Quero usar um smoking para o evento. (“I want to use a tuxedo for the event.”) 
The origin of the word smoking in Brazilian Portuguese can probably be traced back to when smoking jackets were popular—although they are very different from a tuxedo. A smoking jacket is an informal lounge jacket normally made from velvet or silk, while a tuxedo (smoking, in Brazil) is considered semi-formal attire for evening events.

  • Notebook
In English, the word “notebook” is used to refer to a small, slim type of laptop computer. It can also refer to a paper notebook. In Brazil, the word refers to all kinds of laptops.
Você vai comprar um novo notebook? (“Are you going to buy a new laptop?”)

A Man Wearing an Elegant Tuxedo

Você fica muito elegante de smoking. (“You look very elegant in a tuxedo.”)

2. Friendly Loanwords

Now, let’s look at English loanwords used in Brazil with their original English meaning. Learning these loanwords will give you quite an advantage, since they will automatically boost your vocabulary!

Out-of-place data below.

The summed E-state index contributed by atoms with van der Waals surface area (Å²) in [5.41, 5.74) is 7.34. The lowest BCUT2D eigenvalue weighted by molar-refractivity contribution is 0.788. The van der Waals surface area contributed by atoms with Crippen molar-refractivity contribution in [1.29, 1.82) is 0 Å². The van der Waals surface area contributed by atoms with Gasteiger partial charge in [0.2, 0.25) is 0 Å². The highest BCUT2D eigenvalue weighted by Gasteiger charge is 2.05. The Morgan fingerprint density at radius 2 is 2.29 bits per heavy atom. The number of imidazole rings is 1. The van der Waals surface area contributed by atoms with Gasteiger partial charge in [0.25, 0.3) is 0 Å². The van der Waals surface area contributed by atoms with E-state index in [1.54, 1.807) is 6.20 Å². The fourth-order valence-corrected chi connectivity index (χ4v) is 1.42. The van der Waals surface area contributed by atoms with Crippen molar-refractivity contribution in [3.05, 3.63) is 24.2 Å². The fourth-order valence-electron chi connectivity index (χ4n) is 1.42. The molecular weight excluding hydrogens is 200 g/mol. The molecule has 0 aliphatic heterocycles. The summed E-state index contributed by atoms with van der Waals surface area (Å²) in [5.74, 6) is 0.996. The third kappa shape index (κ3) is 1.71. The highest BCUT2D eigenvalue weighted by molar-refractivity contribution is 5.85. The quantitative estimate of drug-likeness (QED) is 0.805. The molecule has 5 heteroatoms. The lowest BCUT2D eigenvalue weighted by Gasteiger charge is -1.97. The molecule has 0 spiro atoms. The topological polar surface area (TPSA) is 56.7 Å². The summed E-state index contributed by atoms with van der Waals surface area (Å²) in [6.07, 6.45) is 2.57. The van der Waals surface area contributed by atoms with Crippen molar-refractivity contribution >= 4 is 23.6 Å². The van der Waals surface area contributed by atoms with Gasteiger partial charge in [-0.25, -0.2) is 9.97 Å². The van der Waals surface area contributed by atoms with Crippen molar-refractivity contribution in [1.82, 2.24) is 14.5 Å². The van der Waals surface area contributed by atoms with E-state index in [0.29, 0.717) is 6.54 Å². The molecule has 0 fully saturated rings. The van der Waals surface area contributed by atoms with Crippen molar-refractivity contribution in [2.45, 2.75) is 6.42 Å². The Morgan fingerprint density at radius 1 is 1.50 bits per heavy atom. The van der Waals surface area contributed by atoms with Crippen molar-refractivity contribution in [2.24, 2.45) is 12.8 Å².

Here are some examples for you, but keep in mind that there are many more Portuguese words of English origin for you to discover.

Business

Merchandise O merchandising continua a ser muito importante para nossa empresa. (“Merchandising continues to be very important for our business.”)

RoyaltyO livro terá os royalties revertidos para caridade. (“The book will have its royalties reverted to charity.”)

PerformanceSua performance foi impressionante este ano. (“Your performance this year was impressive.”)

FreelancePrecisamos contratar um freelancer para essa tarefa. (“We need to hire a freelancer for this task.”)

RankingNosso competidor lidera o ranking de melhor empresas para investir. (“Our competitor leads the ranking of best companies to invest in.”)

Food

DeliveryEstamos abertos para delivery. (“We are open for delivery.”)